Scholz pulled ruse on Orban to start Ukraine accession talks – Politico

5 months ago 121

The German chancellor reportedly told the Hungarian PM to “grab a coffee” while the rest of the EU leaders would vote on the issue

German Chancellor Olaf Scholz managed to get Hungarian Prime Minister Viktor Orban out of the room at a key EU leaders meeting in Brussels on Thursday so that he would not veto a motion to begin formal accession talks with Ukraine, Politico reported on Friday. The ruse reportedly allowed the EU to move forward with the process.

While the EU Council recommended opening membership talks with Kiev in November, Orban has repeatedly criticized the initiative, branding Ukraine “one of the most corrupt countries in the world,” and claiming that it had failed to meet the necessary conditions for such a decision.

EU leaders attempted to persuade Orban to change his stance during marathon negotiations in Brussels on Thursday.

Finally, about three hours into the talks, Scholz told Orban that “he should consider leaving the room briefly,” and, perhaps go “grab a coffee outside,” Politico reported, adding that the idea behind the suggestion was that EU leaders would be able to unanimously approve the move while Orban would be able to say that he had not voted in favor.

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Charles Michel makes a statement to the media after EU leaders voted to start accession negotiations with Ukraine in Brussels, Belgium, December 14, 2023 EU opens membership talks with Ukraine

According to Politico’s sources, while Scholz’s down-to-earth strategy raised some eyebrows both in the EU and beyond, it had been “pre-agreed” and carried out in a “constructive manner.” One official told the magazine that the German chancellor resorted to “an old trick from his time with the Young Socialists,” the youth wing of his Social Democratic Party.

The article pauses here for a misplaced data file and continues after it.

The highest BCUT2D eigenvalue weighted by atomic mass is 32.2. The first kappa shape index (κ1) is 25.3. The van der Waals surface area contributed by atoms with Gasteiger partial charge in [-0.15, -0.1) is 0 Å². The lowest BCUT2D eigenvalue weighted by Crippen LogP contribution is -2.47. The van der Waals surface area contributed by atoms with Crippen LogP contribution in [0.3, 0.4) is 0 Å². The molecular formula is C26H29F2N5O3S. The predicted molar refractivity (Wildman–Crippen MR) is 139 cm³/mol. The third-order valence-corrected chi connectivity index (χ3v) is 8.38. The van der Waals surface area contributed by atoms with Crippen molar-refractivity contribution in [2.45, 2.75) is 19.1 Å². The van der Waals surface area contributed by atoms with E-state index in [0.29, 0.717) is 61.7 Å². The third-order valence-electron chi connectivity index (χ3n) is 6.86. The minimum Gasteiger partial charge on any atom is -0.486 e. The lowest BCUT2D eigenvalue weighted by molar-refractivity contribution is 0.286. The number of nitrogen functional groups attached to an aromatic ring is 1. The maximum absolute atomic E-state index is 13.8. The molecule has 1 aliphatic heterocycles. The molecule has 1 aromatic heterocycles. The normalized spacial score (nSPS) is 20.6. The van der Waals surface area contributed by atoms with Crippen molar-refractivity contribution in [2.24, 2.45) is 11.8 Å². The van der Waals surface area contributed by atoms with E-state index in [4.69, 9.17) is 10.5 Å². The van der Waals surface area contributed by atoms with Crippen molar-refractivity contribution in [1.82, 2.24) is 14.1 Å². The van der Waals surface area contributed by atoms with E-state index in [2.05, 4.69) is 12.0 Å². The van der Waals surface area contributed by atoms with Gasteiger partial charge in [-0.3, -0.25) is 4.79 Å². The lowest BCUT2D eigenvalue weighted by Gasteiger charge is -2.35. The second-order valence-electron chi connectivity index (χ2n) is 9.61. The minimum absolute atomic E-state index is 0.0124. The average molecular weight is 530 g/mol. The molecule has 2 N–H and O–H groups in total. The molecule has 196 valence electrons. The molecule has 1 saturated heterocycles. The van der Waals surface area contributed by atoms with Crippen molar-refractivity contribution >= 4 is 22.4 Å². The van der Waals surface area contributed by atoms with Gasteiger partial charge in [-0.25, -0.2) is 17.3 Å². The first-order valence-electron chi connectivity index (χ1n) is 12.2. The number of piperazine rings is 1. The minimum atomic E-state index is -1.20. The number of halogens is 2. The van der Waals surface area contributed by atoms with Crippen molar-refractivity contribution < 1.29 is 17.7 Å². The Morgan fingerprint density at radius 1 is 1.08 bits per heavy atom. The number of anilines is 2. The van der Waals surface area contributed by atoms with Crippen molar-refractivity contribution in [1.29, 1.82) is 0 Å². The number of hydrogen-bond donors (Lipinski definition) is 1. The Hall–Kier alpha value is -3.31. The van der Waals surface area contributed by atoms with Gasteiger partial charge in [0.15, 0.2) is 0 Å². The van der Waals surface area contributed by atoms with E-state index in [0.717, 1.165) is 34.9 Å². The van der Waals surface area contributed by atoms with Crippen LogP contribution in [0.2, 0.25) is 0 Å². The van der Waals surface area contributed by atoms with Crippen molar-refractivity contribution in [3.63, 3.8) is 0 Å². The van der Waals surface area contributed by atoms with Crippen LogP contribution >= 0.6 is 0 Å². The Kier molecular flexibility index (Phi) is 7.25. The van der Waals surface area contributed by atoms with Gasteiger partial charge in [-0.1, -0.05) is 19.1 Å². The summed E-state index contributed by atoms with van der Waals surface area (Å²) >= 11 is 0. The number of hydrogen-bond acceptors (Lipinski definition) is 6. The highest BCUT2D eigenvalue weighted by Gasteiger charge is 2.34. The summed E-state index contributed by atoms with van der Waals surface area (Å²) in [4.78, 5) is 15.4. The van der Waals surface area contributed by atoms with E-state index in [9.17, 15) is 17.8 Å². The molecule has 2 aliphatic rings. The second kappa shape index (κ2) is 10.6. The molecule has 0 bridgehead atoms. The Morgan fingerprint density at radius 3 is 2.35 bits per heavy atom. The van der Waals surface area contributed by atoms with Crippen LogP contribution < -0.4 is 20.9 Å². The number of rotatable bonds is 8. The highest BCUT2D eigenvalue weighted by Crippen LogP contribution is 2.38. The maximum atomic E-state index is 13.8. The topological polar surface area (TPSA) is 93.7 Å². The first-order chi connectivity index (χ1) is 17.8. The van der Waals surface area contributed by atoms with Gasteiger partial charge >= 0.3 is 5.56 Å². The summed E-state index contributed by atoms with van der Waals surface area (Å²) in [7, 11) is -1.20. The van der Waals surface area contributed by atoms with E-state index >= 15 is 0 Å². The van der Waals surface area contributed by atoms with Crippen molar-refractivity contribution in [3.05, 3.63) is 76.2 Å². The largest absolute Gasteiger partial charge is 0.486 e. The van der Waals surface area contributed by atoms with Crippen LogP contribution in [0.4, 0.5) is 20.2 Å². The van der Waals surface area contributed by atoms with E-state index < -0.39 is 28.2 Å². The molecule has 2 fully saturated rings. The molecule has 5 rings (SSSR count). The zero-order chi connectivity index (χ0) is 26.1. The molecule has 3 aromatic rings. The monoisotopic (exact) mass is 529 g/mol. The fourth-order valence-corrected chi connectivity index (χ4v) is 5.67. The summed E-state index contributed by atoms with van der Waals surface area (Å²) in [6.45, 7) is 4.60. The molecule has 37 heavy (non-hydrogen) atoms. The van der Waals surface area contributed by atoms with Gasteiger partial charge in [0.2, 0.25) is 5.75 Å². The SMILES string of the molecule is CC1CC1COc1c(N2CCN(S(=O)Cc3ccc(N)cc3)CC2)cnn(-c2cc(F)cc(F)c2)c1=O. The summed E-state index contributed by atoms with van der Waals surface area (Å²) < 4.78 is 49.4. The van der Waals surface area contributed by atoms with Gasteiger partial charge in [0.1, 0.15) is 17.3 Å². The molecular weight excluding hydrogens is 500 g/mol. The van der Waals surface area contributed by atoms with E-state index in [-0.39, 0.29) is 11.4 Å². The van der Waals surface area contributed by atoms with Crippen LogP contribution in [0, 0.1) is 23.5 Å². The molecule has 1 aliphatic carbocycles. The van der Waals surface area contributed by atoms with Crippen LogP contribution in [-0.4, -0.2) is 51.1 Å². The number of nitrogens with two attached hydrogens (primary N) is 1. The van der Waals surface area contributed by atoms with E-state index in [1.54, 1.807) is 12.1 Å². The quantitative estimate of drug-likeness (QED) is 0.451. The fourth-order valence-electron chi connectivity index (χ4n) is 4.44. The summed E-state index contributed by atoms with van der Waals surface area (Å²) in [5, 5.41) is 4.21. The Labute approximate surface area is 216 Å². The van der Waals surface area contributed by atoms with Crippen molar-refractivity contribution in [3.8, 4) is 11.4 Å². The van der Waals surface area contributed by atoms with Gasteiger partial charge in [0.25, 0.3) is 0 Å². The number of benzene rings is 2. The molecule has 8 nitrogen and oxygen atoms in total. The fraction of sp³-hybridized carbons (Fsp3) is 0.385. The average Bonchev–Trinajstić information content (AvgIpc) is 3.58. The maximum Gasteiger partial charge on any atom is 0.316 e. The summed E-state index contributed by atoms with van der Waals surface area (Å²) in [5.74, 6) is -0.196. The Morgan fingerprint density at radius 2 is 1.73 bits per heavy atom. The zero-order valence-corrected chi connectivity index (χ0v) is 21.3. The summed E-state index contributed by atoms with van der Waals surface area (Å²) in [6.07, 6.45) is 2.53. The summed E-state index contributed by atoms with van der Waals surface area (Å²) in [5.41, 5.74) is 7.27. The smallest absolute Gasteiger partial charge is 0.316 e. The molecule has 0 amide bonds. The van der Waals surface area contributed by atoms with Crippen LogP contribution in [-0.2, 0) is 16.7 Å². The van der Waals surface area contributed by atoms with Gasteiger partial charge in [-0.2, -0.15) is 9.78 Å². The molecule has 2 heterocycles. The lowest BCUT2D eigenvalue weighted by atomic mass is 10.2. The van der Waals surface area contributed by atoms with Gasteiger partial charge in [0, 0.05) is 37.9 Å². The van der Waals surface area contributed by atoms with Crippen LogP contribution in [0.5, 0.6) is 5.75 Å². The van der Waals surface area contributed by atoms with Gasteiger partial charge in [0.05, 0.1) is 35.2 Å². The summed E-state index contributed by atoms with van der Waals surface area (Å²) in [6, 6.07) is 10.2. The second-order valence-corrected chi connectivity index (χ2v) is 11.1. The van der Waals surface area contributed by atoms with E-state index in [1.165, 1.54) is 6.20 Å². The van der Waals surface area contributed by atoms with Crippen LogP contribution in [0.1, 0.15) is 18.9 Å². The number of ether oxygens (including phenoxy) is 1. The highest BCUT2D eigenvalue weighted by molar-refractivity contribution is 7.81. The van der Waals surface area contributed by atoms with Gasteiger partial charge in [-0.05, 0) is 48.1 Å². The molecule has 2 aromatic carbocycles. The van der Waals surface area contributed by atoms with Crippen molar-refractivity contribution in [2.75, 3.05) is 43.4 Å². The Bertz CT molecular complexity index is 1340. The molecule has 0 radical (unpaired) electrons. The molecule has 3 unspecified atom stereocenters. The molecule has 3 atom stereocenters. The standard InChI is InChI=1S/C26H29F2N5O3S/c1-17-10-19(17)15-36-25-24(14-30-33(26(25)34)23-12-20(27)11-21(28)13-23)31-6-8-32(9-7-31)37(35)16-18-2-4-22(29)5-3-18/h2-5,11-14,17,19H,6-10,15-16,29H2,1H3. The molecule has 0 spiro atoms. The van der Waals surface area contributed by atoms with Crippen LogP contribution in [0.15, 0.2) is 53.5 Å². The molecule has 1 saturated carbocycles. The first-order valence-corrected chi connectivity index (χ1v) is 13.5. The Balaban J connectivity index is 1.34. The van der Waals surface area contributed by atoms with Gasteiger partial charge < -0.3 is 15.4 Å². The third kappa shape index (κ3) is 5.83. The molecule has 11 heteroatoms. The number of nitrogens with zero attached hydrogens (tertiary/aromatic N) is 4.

The ground for the ploy, according to the magazine, was set in the previous hours of the summit that saw many EU leaders piling strong pressure on Orban, attempting to debunk his arguments that Ukraine was not worthy of being given a path to joining the bloc.

Finally, while Orban did not veto the accession talks with Ukraine, he called the decision “completely senseless, irrational, and incorrect.”

Nevertheless, he still blocked the EU’s four-year plan to allocate €50 billion ($54 billion) for Ukraine. Orban’s chief political adviser previously insisted that Budapest could sign on for the move if the EU unfreezes all of the €30 billion earmarked for Hungary that was blocked over corruption and rule-of-law concerns. Brussels previously unlocked €10 billion, citing Budapest’s progress on judicial reforms to make the country’s courts more independent.

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